One East Gippsland dairy farm is diversifying on a rather grand scale.
Trevor Platt's sprawling property near Sale milks 2500 cows across two farms that is irrigated by channels, bore water, the Thomson River and drainage reuse dams.
And, when he bought the adjoining property to act as a support block for the dairy platform in 2015, it came with a bonus: the heritage-listed Fulham Park Homestead.
Built in 1856, the beautiful red-brick homestead was sound but but still needed major upgrades so he asked Grainne McFlynn to tend the grounds.
"There was nobody living in the house at the time so Trevor asked me to keep the gardens, cut the grass and do the weeding and be the groundsperson, I suppose, and give him a hand with the cows as required," Ms McFlynn said.
"That was fine but, as the months went on, I just said to him, 'Look, what am I doing this for? There's nobody living here and there's nobody coming onto the property to appreciate it'.
"My time was worth more than for it to just look pretty from the road."
It likely came as no surprise to Mr Platt.
Ms McFlynn had quickly become a trusted part of the team, after arriving at the farm three years earlier as an Irish backpacker with no experience on the land, apart from a short stint picking fruit.
Initially employed for three months to feed calves and milk, she ended up staying for 18 months - living for some time with the family - before returning briefly to Ireland.
Calf rearing is a big job at the Platt farm, with 450 to 500 calves all fed by hand twice a day.
"Obviously I'd made an impression work-wise that I was capable and willing to to get the work done," Ms McFlynn said.
"And I relished looking after the calves, I just loved it.
"I think it was that responsibility and it's hard to see all the wee calves in the paddock and not want to just make them grow.
"Then once you master one job, you just move onto the next so then it was driving tractors and filling up almond hulls and bringing calves in from the paddock.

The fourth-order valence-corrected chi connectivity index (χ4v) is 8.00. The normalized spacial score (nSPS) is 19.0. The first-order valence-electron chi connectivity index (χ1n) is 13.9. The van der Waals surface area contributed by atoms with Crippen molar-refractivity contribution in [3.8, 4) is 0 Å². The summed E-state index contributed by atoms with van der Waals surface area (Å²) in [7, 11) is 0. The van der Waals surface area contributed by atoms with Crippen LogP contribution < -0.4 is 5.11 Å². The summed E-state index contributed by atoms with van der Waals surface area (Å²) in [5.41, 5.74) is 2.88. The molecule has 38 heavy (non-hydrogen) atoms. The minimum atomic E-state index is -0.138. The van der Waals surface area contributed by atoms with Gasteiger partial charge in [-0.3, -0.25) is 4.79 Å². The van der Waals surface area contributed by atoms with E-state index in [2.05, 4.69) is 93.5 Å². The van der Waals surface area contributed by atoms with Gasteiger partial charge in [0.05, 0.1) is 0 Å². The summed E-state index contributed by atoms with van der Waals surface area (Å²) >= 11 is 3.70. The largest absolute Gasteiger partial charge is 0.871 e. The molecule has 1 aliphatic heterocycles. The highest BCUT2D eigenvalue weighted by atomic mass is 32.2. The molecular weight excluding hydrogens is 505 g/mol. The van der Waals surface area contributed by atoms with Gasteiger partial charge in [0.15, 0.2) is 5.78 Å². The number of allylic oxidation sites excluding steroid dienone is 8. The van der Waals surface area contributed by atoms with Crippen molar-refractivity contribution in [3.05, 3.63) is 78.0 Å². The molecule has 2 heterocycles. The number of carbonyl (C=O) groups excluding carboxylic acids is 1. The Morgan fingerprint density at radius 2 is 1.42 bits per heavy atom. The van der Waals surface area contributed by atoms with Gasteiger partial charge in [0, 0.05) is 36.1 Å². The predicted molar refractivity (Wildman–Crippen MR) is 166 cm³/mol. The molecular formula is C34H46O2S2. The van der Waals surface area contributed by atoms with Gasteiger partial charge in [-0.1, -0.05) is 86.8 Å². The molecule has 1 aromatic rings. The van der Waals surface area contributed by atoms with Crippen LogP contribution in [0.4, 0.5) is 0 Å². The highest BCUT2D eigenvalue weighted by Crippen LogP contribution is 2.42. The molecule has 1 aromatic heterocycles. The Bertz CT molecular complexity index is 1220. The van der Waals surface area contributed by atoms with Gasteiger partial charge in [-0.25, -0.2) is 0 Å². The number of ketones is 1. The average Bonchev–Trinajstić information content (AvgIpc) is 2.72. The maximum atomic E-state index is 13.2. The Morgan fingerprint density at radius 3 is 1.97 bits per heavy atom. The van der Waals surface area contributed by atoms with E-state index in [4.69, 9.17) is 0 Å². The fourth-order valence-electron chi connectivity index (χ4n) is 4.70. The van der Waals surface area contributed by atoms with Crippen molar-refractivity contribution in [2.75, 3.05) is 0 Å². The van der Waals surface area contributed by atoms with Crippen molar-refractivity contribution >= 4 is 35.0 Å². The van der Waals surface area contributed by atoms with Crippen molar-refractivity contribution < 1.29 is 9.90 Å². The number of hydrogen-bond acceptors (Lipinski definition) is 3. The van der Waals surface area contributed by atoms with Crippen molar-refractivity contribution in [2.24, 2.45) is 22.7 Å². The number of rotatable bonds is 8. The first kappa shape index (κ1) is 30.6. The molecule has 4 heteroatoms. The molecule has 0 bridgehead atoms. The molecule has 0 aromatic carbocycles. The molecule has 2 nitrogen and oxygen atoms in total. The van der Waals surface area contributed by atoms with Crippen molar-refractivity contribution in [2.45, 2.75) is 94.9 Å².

"The jobs just sort of add up and I was fairly involved.
"With each new task I was given, I just loved it and Trevor's been a massive influence in terms of teaching and learning."
Dairy life had to take a back seat to family matters with the arrival of a son, Aodhan, now aged four, and then Fiadh, two.
Ms McFlynn's husband, Paul, was also in Australia, but in Melbourne working in the construction industry.
And that's when the idea to make the empty homestead into a venue began to take shape.
Ms McFlynn had customer service experience as well as having studied design.
Mr Platt's daughters, Darielle and Gabby, had complementary skills - human resources management and venue management respectively.
"It began with notes scribbled on a piece of paper at the kitchen table," she said.
"From there, we did a feasibility study to see if it was something we could manage.
"It began so simply and has just kept on evolving from there."
The plan began with functions in Fulham Park Homestead's lovely garden but the need for shelter prompted the purchase of a marquee.
An upgrade from portable toilets was the trigger for bathroom renovations.
Catering requests led to kitchen registration, the dining room was renovated in time to host a murder mystery evening, and the upstairs bedrooms have been finished so brides can dress and watch their wedding guests arrive.
Boutique accommodation may be in the pipeline for Fulham Park Homestead, which has held several events over the last year.
Already, 22 weddings are booked.
"We did a Mother's Day high tea and we were completely floored by the response," Ms McFlynn said.
"People offered double the ticket price when we sold out, wanting just to come on to the grounds because it had always been a private residence and the doors had never been open to the public.
"It's always been the house on the hill that makes you wonder what's behind the door."
It's made for a varied working life.
"Darielle and myself are catering, doing social media and everything that goes along with the business side of Fulham Park Homestead," Ms McFlynn said.
"It's gumboots in one hand and a makeup brush in the other; you have to look presentable if someone's coming for a show around but then again, you need to be practical for the cattle yard."